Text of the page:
By Sinikka Tarvainen (dpa)
HAVANA TIMES – The Ecuadorian government on Thursday called on indigenous protesters to release 10 police officers and 27 journalists who they were holding following a week of unrest, local media reported.
“The government requests a dialogue in the framework of peace and we ask for the release of the journalists and police officers,” daily El Telegrafo quoted Jose Agusto Briones, secretary general of the president’s office, as saying.
The protesters were holding the police officers and journalists at the premises of a cultural organization in Quito.
Their demands included the restoration of 40-year-old fuel subsidies that the government lifted last week.
The incident followed nationwide protests against austerity measures during which five people have been killed, according to a figure given by the ombudsman’s office.
The indigenous people’s organization CONAIE said there had been deaths during mass protests on Wednesday, when nearly 20,000 people marched in Quito, without giving details.
“Police are not repressive, the violence has to end,” one of the police officers held by the protesters, Christian Rueda, told Colombian broadcaster Caracol.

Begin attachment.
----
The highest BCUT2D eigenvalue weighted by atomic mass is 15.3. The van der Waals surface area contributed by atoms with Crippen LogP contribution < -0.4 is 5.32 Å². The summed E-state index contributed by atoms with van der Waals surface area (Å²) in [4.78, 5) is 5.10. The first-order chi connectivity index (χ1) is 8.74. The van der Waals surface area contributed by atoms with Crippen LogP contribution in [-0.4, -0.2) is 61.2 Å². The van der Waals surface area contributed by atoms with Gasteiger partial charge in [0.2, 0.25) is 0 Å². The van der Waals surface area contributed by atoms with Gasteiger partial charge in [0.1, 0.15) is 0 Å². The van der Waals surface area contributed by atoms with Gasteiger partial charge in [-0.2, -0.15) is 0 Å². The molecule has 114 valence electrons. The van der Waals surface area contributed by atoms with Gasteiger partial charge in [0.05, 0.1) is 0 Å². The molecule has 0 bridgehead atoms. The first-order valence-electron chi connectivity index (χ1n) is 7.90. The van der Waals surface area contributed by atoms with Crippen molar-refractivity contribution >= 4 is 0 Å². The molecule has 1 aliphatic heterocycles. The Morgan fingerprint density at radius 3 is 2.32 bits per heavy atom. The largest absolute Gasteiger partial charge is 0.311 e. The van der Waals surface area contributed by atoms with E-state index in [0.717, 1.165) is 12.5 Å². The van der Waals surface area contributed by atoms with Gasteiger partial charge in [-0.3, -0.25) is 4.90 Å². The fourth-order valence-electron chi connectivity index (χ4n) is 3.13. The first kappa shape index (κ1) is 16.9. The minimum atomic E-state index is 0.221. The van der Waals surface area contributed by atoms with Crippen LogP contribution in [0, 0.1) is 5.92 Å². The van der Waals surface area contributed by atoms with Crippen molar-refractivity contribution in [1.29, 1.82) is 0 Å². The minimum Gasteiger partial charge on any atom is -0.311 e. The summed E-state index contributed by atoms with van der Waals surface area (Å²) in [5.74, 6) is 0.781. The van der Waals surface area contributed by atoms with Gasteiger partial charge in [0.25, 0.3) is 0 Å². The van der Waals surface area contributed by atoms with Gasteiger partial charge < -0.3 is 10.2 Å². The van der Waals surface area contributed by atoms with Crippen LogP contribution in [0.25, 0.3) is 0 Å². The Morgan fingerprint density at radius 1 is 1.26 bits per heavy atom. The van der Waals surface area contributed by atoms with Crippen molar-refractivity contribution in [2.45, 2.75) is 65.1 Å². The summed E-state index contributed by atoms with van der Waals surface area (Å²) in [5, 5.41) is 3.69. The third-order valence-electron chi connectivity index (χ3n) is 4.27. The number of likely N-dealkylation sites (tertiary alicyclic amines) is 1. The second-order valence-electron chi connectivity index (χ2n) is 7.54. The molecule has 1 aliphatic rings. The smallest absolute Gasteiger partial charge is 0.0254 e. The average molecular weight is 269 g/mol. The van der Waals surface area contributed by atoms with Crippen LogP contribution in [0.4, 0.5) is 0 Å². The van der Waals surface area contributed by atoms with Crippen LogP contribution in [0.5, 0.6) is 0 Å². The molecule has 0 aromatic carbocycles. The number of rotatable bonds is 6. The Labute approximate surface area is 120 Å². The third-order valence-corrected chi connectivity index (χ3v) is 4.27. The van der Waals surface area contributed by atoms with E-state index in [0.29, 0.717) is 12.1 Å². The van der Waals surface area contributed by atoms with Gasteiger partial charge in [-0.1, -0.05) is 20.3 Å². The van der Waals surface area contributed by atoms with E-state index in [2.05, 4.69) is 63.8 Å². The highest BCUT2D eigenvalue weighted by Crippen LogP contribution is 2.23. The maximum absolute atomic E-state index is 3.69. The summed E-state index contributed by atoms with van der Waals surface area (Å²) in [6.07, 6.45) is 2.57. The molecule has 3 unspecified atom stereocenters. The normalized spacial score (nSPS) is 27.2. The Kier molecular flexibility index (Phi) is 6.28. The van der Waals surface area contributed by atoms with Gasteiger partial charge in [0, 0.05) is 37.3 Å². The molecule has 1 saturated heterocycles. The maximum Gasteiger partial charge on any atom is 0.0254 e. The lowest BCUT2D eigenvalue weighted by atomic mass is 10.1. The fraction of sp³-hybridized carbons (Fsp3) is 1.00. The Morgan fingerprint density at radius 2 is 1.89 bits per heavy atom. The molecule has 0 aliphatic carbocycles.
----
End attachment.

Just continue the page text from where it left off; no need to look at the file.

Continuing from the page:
CONAIE denied that the officers had been kidnapped and pledged to guarantee their rights.
The protest wave has included roadblocks; occupation of public buildings, water treatment and petrol plants; clashes and looting.
Nearly 800 people have been arrested and hundreds injured.
More indigenous people were meanwhile marching towards Quito from the south and east of the country, according to El Telegrafo.
President Lenin Moreno said late Wednesday that the government was negotiating with the protesters and had “already reached the first good results.”
He said the government was offering indigenous people support in the areas of irrigation, loans, education, health care and fighting poverty.
But indigenous leader Jaime Vargas denied on Thursday that talks were taking place.
CONAIE is demanding the resignation of Interior Minister Maria Paula Romo and of Defense Minister Oswaldo Jarrin, whom it accuses of organizing repression.
Romo has promised that possible police violence will be investigated.
The elimination of the subsidies eight days ago more than doubled some fuel prices. The measure is part of a 4.2-billion-dollar package Ecuador has agreed with the International Monetary Fund, which also includes tax and labor reforms.